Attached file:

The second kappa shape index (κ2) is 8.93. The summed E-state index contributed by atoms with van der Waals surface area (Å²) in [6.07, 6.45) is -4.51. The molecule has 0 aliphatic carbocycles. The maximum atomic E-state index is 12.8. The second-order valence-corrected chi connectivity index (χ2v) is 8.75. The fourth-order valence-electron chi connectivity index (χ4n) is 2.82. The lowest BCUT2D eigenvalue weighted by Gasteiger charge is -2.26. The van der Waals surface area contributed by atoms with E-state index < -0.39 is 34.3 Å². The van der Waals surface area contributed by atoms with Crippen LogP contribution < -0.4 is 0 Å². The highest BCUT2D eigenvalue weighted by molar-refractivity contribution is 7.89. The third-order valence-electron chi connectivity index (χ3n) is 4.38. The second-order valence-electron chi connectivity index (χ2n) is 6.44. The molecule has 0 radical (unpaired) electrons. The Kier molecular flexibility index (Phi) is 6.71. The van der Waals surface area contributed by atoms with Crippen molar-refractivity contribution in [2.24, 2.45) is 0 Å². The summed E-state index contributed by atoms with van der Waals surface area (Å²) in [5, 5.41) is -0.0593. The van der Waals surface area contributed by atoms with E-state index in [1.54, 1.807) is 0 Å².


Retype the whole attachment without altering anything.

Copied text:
The second kappa shape index (κ2) is 8.93. The summed E-state index contributed by atoms with van der Waals surface area (Å²) in [6.07, 6.45) is -4.51. The molecule has 0 aliphatic carbocycles. The maximum atomic E-state index is 12.8. The second-order valence-corrected chi connectivity index (χ2v) is 8.75. The fourth-order valence-electron chi connectivity index (χ4n) is 2.82. The lowest BCUT2D eigenvalue weighted by Gasteiger charge is -2.26. The van der Waals surface area contributed by atoms with E-state index < -0.39 is 34.3 Å². The van der Waals surface area contributed by atoms with Crippen LogP contribution < -0.4 is 0 Å². The highest BCUT2D eigenvalue weighted by molar-refractivity contribution is 7.89. The third-order valence-electron chi connectivity index (χ3n) is 4.38. The second-order valence-electron chi connectivity index (χ2n) is 6.44. The molecule has 0 radical (unpaired) electrons. The Kier molecular flexibility index (Phi) is 6.71. The van der Waals surface area contributed by atoms with Crippen molar-refractivity contribution in [2.24, 2.45) is 0 Å². The summed E-state index contributed by atoms with van der Waals surface area (Å²) in [5, 5.41) is -0.0593. The van der Waals surface area contributed by atoms with E-state index in [1.54, 1.807) is 0 Å².